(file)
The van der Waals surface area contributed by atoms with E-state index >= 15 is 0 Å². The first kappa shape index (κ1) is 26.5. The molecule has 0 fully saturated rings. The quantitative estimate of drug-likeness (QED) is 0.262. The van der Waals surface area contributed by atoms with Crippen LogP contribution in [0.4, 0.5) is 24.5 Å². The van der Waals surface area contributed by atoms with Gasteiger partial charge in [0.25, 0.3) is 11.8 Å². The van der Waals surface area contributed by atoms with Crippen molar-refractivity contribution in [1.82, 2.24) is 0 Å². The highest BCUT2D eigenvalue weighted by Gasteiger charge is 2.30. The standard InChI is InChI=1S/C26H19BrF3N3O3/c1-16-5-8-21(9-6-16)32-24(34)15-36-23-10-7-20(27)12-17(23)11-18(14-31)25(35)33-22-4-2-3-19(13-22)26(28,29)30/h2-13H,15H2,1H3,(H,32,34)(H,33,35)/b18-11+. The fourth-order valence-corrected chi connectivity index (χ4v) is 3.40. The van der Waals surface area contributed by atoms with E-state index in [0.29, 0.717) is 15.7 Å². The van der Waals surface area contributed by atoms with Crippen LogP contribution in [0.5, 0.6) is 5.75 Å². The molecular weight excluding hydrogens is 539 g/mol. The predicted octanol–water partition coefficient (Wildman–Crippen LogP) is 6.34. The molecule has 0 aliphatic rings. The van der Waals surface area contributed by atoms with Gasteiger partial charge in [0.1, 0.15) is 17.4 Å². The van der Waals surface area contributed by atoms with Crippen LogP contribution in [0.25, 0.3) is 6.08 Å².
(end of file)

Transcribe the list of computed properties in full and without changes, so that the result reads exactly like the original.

The van der Waals surface area contributed by atoms with E-state index >= 15 is 0 Å². The first kappa shape index (κ1) is 26.5. The molecule has 0 fully saturated rings. The quantitative estimate of drug-likeness (QED) is 0.262. The van der Waals surface area contributed by atoms with Crippen LogP contribution in [0.4, 0.5) is 24.5 Å². The van der Waals surface area contributed by atoms with Gasteiger partial charge in [0.25, 0.3) is 11.8 Å². The van der Waals surface area contributed by atoms with Crippen molar-refractivity contribution in [1.82, 2.24) is 0 Å². The highest BCUT2D eigenvalue weighted by Gasteiger charge is 2.30. The standard InChI is InChI=1S/C26H19BrF3N3O3/c1-16-5-8-21(9-6-16)32-24(34)15-36-23-10-7-20(27)12-17(23)11-18(14-31)25(35)33-22-4-2-3-19(13-22)26(28,29)30/h2-13H,15H2,1H3,(H,32,34)(H,33,35)/b18-11+. The fourth-order valence-corrected chi connectivity index (χ4v) is 3.40. The van der Waals surface area contributed by atoms with E-state index in [0.29, 0.717) is 15.7 Å². The van der Waals surface area contributed by atoms with Crippen LogP contribution in [0.5, 0.6) is 5.75 Å². The molecular weight excluding hydrogens is 539 g/mol. The predicted octanol–water partition coefficient (Wildman–Crippen LogP) is 6.34. The molecule has 0 aliphatic rings. The van der Waals surface area contributed by atoms with Gasteiger partial charge in [0.1, 0.15) is 17.4 Å². The van der Waals surface area contributed by atoms with Crippen LogP contribution in [0.25, 0.3) is 6.08 Å².